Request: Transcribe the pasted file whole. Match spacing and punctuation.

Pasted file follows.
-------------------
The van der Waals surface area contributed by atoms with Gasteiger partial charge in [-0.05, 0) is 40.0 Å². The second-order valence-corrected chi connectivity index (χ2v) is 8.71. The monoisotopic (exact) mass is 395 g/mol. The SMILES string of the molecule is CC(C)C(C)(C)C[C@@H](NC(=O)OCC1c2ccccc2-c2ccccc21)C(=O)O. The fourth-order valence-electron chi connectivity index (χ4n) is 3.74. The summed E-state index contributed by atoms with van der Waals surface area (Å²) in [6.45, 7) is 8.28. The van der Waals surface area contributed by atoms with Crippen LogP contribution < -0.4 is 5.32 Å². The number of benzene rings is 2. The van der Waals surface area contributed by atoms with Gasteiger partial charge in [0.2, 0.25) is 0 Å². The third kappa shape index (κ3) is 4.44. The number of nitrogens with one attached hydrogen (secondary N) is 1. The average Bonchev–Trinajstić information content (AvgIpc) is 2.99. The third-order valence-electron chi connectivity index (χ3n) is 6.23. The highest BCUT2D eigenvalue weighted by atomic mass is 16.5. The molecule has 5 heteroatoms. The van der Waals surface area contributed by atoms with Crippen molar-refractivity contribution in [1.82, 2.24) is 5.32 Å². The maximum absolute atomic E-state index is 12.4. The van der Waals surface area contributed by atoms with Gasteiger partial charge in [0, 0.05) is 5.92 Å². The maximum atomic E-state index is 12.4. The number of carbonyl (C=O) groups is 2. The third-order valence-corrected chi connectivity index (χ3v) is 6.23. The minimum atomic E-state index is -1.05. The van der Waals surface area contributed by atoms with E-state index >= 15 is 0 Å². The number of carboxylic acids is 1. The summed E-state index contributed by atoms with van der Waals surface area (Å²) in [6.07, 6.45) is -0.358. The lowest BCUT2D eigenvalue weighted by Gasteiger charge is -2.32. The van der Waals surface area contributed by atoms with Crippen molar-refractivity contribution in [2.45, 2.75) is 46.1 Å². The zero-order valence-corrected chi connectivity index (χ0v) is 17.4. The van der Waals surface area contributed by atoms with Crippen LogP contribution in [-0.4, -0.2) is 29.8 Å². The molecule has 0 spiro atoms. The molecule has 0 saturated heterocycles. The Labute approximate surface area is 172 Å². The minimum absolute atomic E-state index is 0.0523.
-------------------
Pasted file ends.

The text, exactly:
The van der Waals surface area contributed by atoms with Gasteiger partial charge in [-0.05, 0) is 40.0 Å². The second-order valence-corrected chi connectivity index (χ2v) is 8.71. The monoisotopic (exact) mass is 395 g/mol. The SMILES string of the molecule is CC(C)C(C)(C)C[C@@H](NC(=O)OCC1c2ccccc2-c2ccccc21)C(=O)O. The fourth-order valence-electron chi connectivity index (χ4n) is 3.74. The summed E-state index contributed by atoms with van der Waals surface area (Å²) in [6.45, 7) is 8.28. The van der Waals surface area contributed by atoms with Crippen LogP contribution < -0.4 is 5.32 Å². The number of benzene rings is 2. The van der Waals surface area contributed by atoms with Gasteiger partial charge in [0.2, 0.25) is 0 Å². The third kappa shape index (κ3) is 4.44. The number of nitrogens with one attached hydrogen (secondary N) is 1. The average Bonchev–Trinajstić information content (AvgIpc) is 2.99. The third-order valence-electron chi connectivity index (χ3n) is 6.23. The highest BCUT2D eigenvalue weighted by atomic mass is 16.5. The molecule has 5 heteroatoms. The van der Waals surface area contributed by atoms with Crippen molar-refractivity contribution in [1.82, 2.24) is 5.32 Å². The maximum absolute atomic E-state index is 12.4. The van der Waals surface area contributed by atoms with Gasteiger partial charge in [0, 0.05) is 5.92 Å². The maximum atomic E-state index is 12.4. The number of carbonyl (C=O) groups is 2. The third-order valence-corrected chi connectivity index (χ3v) is 6.23. The minimum atomic E-state index is -1.05. The van der Waals surface area contributed by atoms with E-state index >= 15 is 0 Å². The number of carboxylic acids is 1. The summed E-state index contributed by atoms with van der Waals surface area (Å²) in [6.07, 6.45) is -0.358. The lowest BCUT2D eigenvalue weighted by Gasteiger charge is -2.32. The van der Waals surface area contributed by atoms with Crippen molar-refractivity contribution in [2.45, 2.75) is 46.1 Å². The zero-order valence-corrected chi connectivity index (χ0v) is 17.4. The van der Waals surface area contributed by atoms with Crippen LogP contribution in [-0.4, -0.2) is 29.8 Å². The molecule has 0 spiro atoms. The molecule has 0 saturated heterocycles. The Labute approximate surface area is 172 Å². The minimum absolute atomic E-state index is 0.0523.